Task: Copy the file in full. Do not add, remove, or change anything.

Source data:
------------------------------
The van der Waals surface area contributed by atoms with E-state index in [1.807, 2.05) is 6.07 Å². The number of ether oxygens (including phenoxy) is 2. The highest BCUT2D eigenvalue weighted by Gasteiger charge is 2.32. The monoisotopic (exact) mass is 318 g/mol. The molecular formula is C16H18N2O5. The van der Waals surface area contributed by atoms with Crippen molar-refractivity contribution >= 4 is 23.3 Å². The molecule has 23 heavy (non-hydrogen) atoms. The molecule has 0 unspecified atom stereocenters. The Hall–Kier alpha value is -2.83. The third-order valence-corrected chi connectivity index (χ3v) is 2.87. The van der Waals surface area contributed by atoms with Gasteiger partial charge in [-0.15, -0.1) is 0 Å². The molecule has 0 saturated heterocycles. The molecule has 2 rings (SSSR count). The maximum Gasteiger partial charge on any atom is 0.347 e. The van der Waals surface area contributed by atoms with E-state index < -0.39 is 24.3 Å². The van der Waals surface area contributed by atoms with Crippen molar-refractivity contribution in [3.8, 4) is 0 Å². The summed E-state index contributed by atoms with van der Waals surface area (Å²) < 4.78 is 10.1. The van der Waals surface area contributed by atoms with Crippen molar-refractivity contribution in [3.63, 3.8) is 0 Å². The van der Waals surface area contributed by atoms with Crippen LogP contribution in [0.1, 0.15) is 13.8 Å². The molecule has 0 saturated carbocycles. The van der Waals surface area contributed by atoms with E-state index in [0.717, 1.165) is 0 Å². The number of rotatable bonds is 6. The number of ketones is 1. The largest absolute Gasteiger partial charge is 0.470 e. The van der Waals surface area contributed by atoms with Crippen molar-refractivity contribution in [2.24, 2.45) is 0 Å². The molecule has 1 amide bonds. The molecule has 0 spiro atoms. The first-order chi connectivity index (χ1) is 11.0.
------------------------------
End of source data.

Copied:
The van der Waals surface area contributed by atoms with E-state index in [1.807, 2.05) is 6.07 Å². The number of ether oxygens (including phenoxy) is 2. The highest BCUT2D eigenvalue weighted by Gasteiger charge is 2.32. The monoisotopic (exact) mass is 318 g/mol. The molecular formula is C16H18N2O5. The van der Waals surface area contributed by atoms with Crippen molar-refractivity contribution >= 4 is 23.3 Å². The molecule has 23 heavy (non-hydrogen) atoms. The molecule has 0 unspecified atom stereocenters. The Hall–Kier alpha value is -2.83. The third-order valence-corrected chi connectivity index (χ3v) is 2.87. The van der Waals surface area contributed by atoms with Gasteiger partial charge in [-0.15, -0.1) is 0 Å². The molecule has 0 saturated heterocycles. The molecule has 2 rings (SSSR count). The maximum Gasteiger partial charge on any atom is 0.347 e. The van der Waals surface area contributed by atoms with E-state index < -0.39 is 24.3 Å². The van der Waals surface area contributed by atoms with Crippen molar-refractivity contribution in [3.8, 4) is 0 Å². The summed E-state index contributed by atoms with van der Waals surface area (Å²) < 4.78 is 10.1. The van der Waals surface area contributed by atoms with Crippen molar-refractivity contribution in [3.63, 3.8) is 0 Å². The van der Waals surface area contributed by atoms with Crippen LogP contribution in [0.1, 0.15) is 13.8 Å². The molecule has 0 saturated carbocycles. The van der Waals surface area contributed by atoms with E-state index in [0.717, 1.165) is 0 Å². The number of rotatable bonds is 6. The number of ketones is 1. The largest absolute Gasteiger partial charge is 0.470 e. The van der Waals surface area contributed by atoms with Crippen molar-refractivity contribution in [2.24, 2.45) is 0 Å². The molecule has 1 amide bonds. The molecule has 0 spiro atoms. The first-order chi connectivity index (χ1) is 11.0.